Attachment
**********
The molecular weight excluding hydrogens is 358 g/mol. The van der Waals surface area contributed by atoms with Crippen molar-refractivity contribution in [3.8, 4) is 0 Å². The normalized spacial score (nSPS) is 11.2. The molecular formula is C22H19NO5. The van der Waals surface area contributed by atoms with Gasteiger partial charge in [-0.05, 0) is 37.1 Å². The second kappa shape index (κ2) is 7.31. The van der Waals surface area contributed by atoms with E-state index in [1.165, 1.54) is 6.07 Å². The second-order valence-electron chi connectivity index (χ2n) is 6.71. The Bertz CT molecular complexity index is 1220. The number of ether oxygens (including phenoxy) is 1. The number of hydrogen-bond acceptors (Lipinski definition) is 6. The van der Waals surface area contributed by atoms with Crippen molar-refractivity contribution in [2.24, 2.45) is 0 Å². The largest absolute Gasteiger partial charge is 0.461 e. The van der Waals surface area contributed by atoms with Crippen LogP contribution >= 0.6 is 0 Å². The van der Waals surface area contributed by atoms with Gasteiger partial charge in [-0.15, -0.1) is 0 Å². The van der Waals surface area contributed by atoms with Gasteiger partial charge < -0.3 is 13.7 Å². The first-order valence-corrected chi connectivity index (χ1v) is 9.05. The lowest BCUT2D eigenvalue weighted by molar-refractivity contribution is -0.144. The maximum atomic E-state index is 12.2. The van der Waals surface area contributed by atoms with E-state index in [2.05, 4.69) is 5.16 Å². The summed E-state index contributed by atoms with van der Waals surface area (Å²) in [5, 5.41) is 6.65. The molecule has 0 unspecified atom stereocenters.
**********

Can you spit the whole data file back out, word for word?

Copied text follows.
The molecular weight excluding hydrogens is 358 g/mol. The van der Waals surface area contributed by atoms with Crippen molar-refractivity contribution in [3.8, 4) is 0 Å². The normalized spacial score (nSPS) is 11.2. The molecular formula is C22H19NO5. The van der Waals surface area contributed by atoms with Gasteiger partial charge in [-0.05, 0) is 37.1 Å². The second kappa shape index (κ2) is 7.31. The van der Waals surface area contributed by atoms with E-state index in [1.165, 1.54) is 6.07 Å². The second-order valence-electron chi connectivity index (χ2n) is 6.71. The Bertz CT molecular complexity index is 1220. The number of ether oxygens (including phenoxy) is 1. The number of hydrogen-bond acceptors (Lipinski definition) is 6. The van der Waals surface area contributed by atoms with Crippen molar-refractivity contribution in [2.24, 2.45) is 0 Å². The largest absolute Gasteiger partial charge is 0.461 e. The van der Waals surface area contributed by atoms with Crippen LogP contribution >= 0.6 is 0 Å². The van der Waals surface area contributed by atoms with Gasteiger partial charge in [-0.15, -0.1) is 0 Å². The van der Waals surface area contributed by atoms with Gasteiger partial charge < -0.3 is 13.7 Å². The first-order valence-corrected chi connectivity index (χ1v) is 9.05. The lowest BCUT2D eigenvalue weighted by molar-refractivity contribution is -0.144. The maximum atomic E-state index is 12.2. The van der Waals surface area contributed by atoms with E-state index in [2.05, 4.69) is 5.16 Å². The summed E-state index contributed by atoms with van der Waals surface area (Å²) in [5, 5.41) is 6.65. The molecule has 0 unspecified atom stereocenters.